Politics & Policy

Shundler Needs Bush

Presidential visit could push Bret Schundler to victory.

Editor’s note: This appears courtesy of the New York Post.

Where is W.?

As supporters of New Jersey’s GOP gubernatorial nominee Bret Schundler gathered at Manhattan’s 21 Club for an intimate fundraising luncheon Monday, many wondered when Air Force One might deliver the secret weapon that could spell victory. After donating roughly $100,000 to the cause, about 65 Schundlerites dined on crab cakes and steak and urged Washington to send help on the way.

“I think the president would put it over the top,” former Buffalo congressman and 1996 GOP vice-presidential nominee Jack Kemp told me. He urged President Bush to stump with Schundler despite White House worries that the War on Terror precludes Bush from performing his domestic duty to support Republican candidates. Kemp added: “I don’t think this is going to be a reflection on President Bush at all if he were to say that we really need a man like Bret Schundler to be governor of New Jersey.”

A Bush visit could reverse a recent slip in Schundler’s poll numbers. In a Quinnipiac poll released Tuesday, 35 percent of likely voters backed Schundler compared to 52 percent for Democratic nominee Jim McGreevey, mayor of Woodbridge. Schundler’s campaign manager, Bill Pascoe, notes that “Christie Whitman was 12 down the Sunday before the election” in 1993. Two days later, she beat incumbent Democrat Jim Florio.

Meanwhile, Schundler’s bandwagon is growing crowded. “In this crisis, New Jersey just can’t afford to raise taxes,” Mayor Rudy Giuliani declares in a TV commercial launched Tuesday night. “Now more than ever, you need a proven leader who will protect jobs and keep families safe. You need my friend, Bret Schundler.”

Actor and author Ben Stein spoofs McGreevey’s tax record in another ad. Sponsored by the Club for Growth and National Federation of Independent Business, the spot chides McGreevey for voting as a state senator to raise taxes on income, gasoline, and even pizza.

A $1 million dollar campaign coordinated among Schundler’s camp, the Republican National Committee and the state GOP is on air, with another million-dollar independent RNC expenditure to follow. This last-minute TV barrage, coupled with a Bush push, could edge Schundler into the winner’s circle.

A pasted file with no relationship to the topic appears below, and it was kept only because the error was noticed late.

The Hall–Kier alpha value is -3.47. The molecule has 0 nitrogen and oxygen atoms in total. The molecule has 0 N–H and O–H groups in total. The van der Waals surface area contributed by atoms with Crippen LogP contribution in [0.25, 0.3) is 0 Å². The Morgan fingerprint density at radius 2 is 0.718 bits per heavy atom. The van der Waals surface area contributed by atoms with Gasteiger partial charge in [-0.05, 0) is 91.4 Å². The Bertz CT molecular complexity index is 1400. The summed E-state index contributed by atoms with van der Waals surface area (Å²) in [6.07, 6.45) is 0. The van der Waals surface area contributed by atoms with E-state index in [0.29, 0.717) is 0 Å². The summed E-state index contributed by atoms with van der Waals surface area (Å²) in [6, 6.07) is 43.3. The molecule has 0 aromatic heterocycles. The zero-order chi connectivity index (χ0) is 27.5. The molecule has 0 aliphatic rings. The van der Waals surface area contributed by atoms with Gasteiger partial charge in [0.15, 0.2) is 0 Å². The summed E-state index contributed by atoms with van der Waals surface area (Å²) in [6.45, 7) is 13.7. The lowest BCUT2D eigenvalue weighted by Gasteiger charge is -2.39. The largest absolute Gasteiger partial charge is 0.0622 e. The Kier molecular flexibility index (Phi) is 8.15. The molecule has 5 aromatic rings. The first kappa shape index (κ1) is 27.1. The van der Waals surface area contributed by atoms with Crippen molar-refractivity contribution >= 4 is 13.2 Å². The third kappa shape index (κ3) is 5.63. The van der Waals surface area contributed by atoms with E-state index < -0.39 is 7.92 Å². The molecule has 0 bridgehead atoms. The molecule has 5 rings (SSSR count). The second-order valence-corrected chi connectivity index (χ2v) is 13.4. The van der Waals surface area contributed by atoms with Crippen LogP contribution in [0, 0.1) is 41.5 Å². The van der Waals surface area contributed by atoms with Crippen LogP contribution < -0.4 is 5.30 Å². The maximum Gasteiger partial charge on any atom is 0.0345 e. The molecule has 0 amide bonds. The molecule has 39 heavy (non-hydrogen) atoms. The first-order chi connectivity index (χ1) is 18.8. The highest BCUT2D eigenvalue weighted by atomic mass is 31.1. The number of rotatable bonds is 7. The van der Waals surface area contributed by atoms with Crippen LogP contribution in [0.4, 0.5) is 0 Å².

“One visit here would really go a long way,” Schundler said Monday. “I think President Bush’s coming in and highlighting the differences between my successes in Jersey City and Jim McGreevey’s clear failures in Woodbridge would really help crystallize things for the voter.”

Bush could shatter McGreevey’s claim that Schundler is an extremist Charlie McCarthy to Charlton Heston’s Edgar Bergen. A Bush appearance would make voters ask: If Schundler is a fringe nominee, why would the president embrace him? With Quinnipiac having reported October 15 that Bush enjoys 90 percent job approval in New Jersey, a presidential whistlestop would help cleanse the dirt that McGreevey has hurled at his rival.

Schundler added that while McGreevey is spending millions of dollars attacking him on TV, the Schundler campaign is sending Republicans a positive message via direct mail. Alas, even this routine tactic has become ensnared by terrorism. The anthrax-related shutdown of postal facilities in Trenton and slowdowns across the state are hindering Schundler’s communications efforts. Coupled with post 9-11 angst, it’s no wonder the Newark Star Ledger recently found that only 9 percent of voters are watching this race closely.

George W. Bush instantly could pierce through this fog. He need only land at Newark Airport and triumphantly lift Schundler’s hand in the air within a hangar full of balloons, confetti and screaming supporters. Team Schundler would air the footage through TV ads until the polls close. Come November 7, such a simple gesture by America’s top Republican could turn the ex-mayor into Governor-elect Bret Schundler.

Deroy Murdock is a Manhattan-based Fox News contributor and a contributing editor of National Review Online, and a senior fellow with the London Center for Policy Research.


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